Being precise about the Person of Christ is very important. He is God – and since the incarnation He is also a genuine human being. And this had to be the way of things if humanity were to be saved. That is because Jesus had to be a true human being in order to bear the sins of the human race – and if He had not been God as well it would have been impossible for Him to endure the judgment for all of mankind's sins during those three hours of darkness on the cross (please see the link: in BB 4A, "The Spiritual Death of Jesus Christ").

As I indicate above, the truth about who Jesus is and was is very clear from everything in the Bible which speaks about Him. On the other hand, I know of not a single scripture which even suggests that He might have been an angel instead of the genuine human being He manifestly is represented to be throughout scripture. I also feel certain of the truth of the proposition that no neutral party reading the Bible would ever come up with this idea. That speaks volumes to me – it indicates that whatever group taught you this developed the false idea for their own purposes. This is a common thing that happens when local churches morph into denominations. For example, the pre-Tribulation rapture is likewise a false doctrine which does not occur anywhere in scripture but nonetheless has legions of ardent defenders – not because it is found in the Bible but because this is the tradition they have been taught (see the link). By the time a group has been around a while and this process of human teachings and traditions replacing the clear sense of scripture has been allowed to continue for some time, the next thing one knows you have something like Roman Catholicism.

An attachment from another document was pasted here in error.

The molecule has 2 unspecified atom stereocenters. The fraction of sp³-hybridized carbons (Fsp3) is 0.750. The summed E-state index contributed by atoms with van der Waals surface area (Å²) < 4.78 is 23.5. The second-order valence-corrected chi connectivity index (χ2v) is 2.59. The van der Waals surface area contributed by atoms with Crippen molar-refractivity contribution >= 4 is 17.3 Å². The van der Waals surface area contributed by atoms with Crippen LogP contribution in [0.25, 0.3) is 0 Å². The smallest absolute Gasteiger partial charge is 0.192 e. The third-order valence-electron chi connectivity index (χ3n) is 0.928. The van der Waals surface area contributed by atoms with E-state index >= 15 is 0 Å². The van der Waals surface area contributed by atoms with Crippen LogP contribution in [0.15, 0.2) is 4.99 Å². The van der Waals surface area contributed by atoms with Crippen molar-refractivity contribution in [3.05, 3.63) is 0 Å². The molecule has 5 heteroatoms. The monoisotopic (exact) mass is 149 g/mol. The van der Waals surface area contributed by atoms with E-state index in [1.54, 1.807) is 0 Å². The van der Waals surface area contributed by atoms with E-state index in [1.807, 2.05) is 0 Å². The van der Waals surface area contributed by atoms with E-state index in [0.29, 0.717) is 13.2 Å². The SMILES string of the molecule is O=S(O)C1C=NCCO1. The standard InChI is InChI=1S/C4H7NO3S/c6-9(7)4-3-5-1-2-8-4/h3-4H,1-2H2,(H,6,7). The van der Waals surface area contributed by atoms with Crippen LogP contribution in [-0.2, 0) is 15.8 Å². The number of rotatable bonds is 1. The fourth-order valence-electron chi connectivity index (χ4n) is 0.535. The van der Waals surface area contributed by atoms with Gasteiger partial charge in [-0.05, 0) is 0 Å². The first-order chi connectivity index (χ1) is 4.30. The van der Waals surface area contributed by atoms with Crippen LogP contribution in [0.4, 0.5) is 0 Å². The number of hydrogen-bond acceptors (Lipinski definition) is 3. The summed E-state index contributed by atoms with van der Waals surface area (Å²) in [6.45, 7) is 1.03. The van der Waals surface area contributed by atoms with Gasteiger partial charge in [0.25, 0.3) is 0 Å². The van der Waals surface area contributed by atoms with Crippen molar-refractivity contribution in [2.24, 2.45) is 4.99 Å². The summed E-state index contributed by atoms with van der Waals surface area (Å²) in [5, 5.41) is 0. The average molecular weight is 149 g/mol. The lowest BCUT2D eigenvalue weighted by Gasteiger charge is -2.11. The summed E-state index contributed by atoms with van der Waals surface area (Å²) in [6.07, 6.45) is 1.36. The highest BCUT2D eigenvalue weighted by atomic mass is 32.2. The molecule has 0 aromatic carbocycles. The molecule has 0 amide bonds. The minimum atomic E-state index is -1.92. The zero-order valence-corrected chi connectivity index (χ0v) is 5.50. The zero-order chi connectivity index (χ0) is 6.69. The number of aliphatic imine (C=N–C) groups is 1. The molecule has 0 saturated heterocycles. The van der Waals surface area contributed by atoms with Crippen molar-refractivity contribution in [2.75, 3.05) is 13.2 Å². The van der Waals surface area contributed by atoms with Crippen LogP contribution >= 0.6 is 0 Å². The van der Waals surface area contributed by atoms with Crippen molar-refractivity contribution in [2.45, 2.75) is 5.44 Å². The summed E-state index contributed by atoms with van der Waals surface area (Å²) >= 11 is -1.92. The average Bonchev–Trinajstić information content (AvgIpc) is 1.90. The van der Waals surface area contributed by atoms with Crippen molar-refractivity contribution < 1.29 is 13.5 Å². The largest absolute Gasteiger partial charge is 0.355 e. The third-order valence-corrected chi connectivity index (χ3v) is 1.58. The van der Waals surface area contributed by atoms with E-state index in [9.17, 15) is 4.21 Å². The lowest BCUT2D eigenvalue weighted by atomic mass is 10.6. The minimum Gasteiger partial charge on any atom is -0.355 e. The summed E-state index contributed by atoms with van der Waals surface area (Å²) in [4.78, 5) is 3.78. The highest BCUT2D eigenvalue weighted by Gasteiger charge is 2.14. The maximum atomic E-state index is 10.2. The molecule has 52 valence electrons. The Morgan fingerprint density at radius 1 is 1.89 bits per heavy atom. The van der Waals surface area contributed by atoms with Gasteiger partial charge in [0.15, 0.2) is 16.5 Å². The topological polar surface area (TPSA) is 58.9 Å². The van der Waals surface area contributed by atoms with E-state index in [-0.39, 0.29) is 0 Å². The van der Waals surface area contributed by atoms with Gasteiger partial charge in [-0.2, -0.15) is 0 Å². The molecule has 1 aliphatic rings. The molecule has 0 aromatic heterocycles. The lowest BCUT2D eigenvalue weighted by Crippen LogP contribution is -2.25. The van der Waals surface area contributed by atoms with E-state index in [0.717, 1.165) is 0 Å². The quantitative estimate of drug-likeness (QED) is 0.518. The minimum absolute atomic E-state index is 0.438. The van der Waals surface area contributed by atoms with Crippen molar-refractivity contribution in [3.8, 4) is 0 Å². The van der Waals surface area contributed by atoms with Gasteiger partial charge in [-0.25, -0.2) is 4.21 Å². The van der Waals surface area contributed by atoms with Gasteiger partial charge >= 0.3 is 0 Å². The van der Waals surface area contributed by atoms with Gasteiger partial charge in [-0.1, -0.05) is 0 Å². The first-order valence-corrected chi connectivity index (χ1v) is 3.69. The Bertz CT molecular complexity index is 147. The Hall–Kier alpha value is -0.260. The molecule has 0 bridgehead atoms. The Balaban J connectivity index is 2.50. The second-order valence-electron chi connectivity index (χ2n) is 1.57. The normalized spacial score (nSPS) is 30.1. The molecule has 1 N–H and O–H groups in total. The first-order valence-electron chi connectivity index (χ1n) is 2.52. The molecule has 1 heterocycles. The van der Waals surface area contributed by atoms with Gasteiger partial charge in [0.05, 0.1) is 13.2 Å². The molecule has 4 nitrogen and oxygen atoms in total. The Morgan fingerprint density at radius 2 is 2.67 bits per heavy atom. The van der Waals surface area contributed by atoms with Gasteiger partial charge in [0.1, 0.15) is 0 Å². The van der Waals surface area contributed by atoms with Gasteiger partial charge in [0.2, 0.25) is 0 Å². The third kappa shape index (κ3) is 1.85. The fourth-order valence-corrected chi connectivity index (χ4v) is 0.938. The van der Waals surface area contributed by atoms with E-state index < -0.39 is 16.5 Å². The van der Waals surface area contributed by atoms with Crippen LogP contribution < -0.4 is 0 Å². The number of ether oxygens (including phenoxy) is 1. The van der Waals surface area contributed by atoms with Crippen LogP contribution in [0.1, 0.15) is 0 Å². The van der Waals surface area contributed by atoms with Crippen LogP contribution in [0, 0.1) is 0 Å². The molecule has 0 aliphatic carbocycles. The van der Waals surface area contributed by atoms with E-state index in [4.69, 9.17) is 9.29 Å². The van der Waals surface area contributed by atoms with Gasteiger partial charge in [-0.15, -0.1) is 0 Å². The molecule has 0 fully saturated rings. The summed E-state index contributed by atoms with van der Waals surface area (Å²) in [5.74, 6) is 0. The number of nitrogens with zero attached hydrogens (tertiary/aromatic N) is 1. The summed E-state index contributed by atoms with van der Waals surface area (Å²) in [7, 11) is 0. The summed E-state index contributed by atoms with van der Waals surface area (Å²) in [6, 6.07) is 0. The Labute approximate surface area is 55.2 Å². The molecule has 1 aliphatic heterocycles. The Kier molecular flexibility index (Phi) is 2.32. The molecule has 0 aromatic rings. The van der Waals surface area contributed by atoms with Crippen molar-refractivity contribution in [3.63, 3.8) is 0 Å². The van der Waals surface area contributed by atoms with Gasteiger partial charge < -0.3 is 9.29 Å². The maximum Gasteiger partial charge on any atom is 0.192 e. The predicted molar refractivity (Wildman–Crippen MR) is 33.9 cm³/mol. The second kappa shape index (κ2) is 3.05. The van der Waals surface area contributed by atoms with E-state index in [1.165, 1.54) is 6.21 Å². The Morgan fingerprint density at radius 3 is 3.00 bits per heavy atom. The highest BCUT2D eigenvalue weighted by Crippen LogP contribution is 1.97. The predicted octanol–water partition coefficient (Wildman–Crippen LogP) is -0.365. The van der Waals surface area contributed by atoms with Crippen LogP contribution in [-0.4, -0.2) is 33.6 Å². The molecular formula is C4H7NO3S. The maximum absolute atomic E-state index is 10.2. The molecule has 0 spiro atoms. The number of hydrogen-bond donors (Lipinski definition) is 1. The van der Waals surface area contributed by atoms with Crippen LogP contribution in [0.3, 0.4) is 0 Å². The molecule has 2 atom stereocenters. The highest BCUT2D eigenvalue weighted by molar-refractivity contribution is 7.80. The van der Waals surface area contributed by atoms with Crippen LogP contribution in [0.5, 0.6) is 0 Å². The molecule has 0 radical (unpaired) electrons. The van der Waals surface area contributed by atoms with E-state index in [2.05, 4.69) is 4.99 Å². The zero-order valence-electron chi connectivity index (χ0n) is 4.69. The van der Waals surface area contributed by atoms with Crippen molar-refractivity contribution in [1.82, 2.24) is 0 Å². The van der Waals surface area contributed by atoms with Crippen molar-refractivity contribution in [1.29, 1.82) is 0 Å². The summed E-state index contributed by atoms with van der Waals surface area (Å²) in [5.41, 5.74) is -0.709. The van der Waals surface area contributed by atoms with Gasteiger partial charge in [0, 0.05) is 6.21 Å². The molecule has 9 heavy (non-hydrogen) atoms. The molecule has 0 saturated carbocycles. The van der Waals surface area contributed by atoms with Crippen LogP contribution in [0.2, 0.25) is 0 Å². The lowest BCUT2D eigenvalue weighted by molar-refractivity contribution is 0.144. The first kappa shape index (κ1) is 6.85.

Here are a couple of links where I discuss this issue at length:

Is Michael Jesus?

What does it mean that Jesus is the Bright Morning Star?

Yours in Jesus Christ the truly human Son of God, our LORD and Savior,

Bob Luginbill

Question #3: 

Hello Dr. Luginbill,

I hope you have a God blessed Thanksgiving holiday. Sometime I would ponder the bible about answers to questions and pray over them, and strangely sometimes I get these thoughts in my head that pops up that seems like answers. I am careful to test it with scripture to avoid deceiving spirits that try to masquerade as the Holy Spirit. I believe it was Albert Barnes that said in his commentary that Michael who is mentioned in the book of Daniel is none other than Jesus. He said it has to be because Michael means"Who is like unto the Lord?", and Barnes said along the lines of, "none other than our Lord Jesus Christ". And because of this he said that Michael in the book of Daniel is Jesus Christ. What came to my mind was that the same name Michael is also mention in the New Testament in Jude and Revelation:

Yet Michael the archangel, when contending with the devil he disputed about the body of Moses, durst not bring against him a railing accusation, but said, The Lord rebuke thee. (Jude 1:9)

And there was war in heaven: Michael and his angels fought against the dragon; and the dragon fought and his angels, (Revelation 12:7)

Revelation 12:7 seems to be a parallel of Daniel 12:1

And at that time shall Michael stand up, the great prince which standeth for the children of thy people: and there shall be a time of trouble, such as never was since there was a nation even to that same time: and at that time thy people shall be delivered, every one that shall be found written in the book. (Daniel 12:1)

Michael in 12:7 HAS to be the same Michael mentioned in Jude and I see no other way around it. Michael in Jude cannot be Jesus because he said, the "Lord" rebuke thee. This tells me that Michael cannot be Jesus. Also when I studied the names of the angels, it doesn't seem to describe "their" attributes, but God's attributes.

Gabriel - God is my strength (this angel is telling us that God is our strength)